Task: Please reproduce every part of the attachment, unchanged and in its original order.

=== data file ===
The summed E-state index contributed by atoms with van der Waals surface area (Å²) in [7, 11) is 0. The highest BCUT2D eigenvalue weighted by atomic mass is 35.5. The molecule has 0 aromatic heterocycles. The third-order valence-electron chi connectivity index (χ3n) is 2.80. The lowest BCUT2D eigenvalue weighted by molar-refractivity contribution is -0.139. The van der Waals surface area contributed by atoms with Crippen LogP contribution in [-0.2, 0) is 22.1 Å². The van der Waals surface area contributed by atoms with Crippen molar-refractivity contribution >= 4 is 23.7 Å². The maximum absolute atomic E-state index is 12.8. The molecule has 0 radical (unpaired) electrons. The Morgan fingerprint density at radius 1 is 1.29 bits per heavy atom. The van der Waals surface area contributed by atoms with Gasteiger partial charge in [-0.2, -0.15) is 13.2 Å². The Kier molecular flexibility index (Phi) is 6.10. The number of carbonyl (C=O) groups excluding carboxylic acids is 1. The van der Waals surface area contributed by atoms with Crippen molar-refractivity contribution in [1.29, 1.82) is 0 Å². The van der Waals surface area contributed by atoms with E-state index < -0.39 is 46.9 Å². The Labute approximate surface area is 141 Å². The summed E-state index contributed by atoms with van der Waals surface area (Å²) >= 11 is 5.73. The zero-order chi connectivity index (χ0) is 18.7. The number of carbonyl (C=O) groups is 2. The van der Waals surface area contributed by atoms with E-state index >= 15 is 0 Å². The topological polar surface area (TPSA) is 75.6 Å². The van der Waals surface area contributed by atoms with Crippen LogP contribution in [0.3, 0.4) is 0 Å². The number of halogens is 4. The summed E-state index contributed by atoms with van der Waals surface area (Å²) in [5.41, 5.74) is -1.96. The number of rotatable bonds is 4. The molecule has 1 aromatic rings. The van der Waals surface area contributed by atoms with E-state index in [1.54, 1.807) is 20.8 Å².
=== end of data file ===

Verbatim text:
The summed E-state index contributed by atoms with van der Waals surface area (Å²) in [7, 11) is 0. The highest BCUT2D eigenvalue weighted by atomic mass is 35.5. The molecule has 0 aromatic heterocycles. The third-order valence-electron chi connectivity index (χ3n) is 2.80. The lowest BCUT2D eigenvalue weighted by molar-refractivity contribution is -0.139. The van der Waals surface area contributed by atoms with Crippen LogP contribution in [-0.2, 0) is 22.1 Å². The van der Waals surface area contributed by atoms with Crippen molar-refractivity contribution >= 4 is 23.7 Å². The maximum absolute atomic E-state index is 12.8. The molecule has 0 radical (unpaired) electrons. The Morgan fingerprint density at radius 1 is 1.29 bits per heavy atom. The van der Waals surface area contributed by atoms with Gasteiger partial charge in [-0.2, -0.15) is 13.2 Å². The Kier molecular flexibility index (Phi) is 6.10. The number of carbonyl (C=O) groups excluding carboxylic acids is 1. The van der Waals surface area contributed by atoms with Crippen molar-refractivity contribution in [1.29, 1.82) is 0 Å². The van der Waals surface area contributed by atoms with E-state index < -0.39 is 46.9 Å². The Labute approximate surface area is 141 Å². The summed E-state index contributed by atoms with van der Waals surface area (Å²) >= 11 is 5.73. The zero-order chi connectivity index (χ0) is 18.7. The number of carbonyl (C=O) groups is 2. The van der Waals surface area contributed by atoms with E-state index >= 15 is 0 Å². The topological polar surface area (TPSA) is 75.6 Å². The van der Waals surface area contributed by atoms with Crippen LogP contribution in [0.3, 0.4) is 0 Å². The number of halogens is 4. The summed E-state index contributed by atoms with van der Waals surface area (Å²) in [5.41, 5.74) is -1.96. The number of rotatable bonds is 4. The molecule has 1 aromatic rings. The van der Waals surface area contributed by atoms with E-state index in [1.54, 1.807) is 20.8 Å².